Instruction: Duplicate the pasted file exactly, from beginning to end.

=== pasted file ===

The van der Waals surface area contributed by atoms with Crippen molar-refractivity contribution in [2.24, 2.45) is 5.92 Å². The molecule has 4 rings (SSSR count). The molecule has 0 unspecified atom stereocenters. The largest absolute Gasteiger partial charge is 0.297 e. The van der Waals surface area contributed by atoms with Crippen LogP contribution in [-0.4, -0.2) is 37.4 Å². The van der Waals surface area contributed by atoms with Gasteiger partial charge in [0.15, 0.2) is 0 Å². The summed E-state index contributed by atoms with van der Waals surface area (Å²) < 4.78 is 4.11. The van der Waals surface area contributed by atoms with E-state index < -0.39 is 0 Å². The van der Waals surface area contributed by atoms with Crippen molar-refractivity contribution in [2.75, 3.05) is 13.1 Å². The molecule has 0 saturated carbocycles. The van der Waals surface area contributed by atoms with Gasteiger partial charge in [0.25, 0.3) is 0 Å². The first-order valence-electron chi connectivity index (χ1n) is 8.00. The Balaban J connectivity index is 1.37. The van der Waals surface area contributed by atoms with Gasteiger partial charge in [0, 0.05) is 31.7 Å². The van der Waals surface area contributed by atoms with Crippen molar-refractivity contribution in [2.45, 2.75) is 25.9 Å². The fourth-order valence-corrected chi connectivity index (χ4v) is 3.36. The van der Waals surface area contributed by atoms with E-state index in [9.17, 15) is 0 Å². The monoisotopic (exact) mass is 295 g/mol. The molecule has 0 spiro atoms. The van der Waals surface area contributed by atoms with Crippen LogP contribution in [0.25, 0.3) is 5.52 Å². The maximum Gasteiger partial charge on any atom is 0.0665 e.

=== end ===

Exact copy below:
The van der Waals surface area contributed by atoms with Crippen molar-refractivity contribution in [2.24, 2.45) is 5.92 Å². The molecule has 4 rings (SSSR count). The molecule has 0 unspecified atom stereocenters. The largest absolute Gasteiger partial charge is 0.297 e. The van der Waals surface area contributed by atoms with Crippen LogP contribution in [-0.4, -0.2) is 37.4 Å². The van der Waals surface area contributed by atoms with Gasteiger partial charge in [0.15, 0.2) is 0 Å². The summed E-state index contributed by atoms with van der Waals surface area (Å²) < 4.78 is 4.11. The van der Waals surface area contributed by atoms with E-state index < -0.39 is 0 Å². The van der Waals surface area contributed by atoms with Crippen molar-refractivity contribution in [2.75, 3.05) is 13.1 Å². The molecule has 0 saturated carbocycles. The van der Waals surface area contributed by atoms with Gasteiger partial charge in [0.25, 0.3) is 0 Å². The first-order valence-electron chi connectivity index (χ1n) is 8.00. The Balaban J connectivity index is 1.37. The van der Waals surface area contributed by atoms with Gasteiger partial charge in [0, 0.05) is 31.7 Å². The van der Waals surface area contributed by atoms with Crippen molar-refractivity contribution in [2.45, 2.75) is 25.9 Å². The fourth-order valence-corrected chi connectivity index (χ4v) is 3.36. The van der Waals surface area contributed by atoms with E-state index in [9.17, 15) is 0 Å². The monoisotopic (exact) mass is 295 g/mol. The molecule has 0 spiro atoms. The van der Waals surface area contributed by atoms with Crippen LogP contribution in [0.25, 0.3) is 5.52 Å². The maximum Gasteiger partial charge on any atom is 0.0665 e.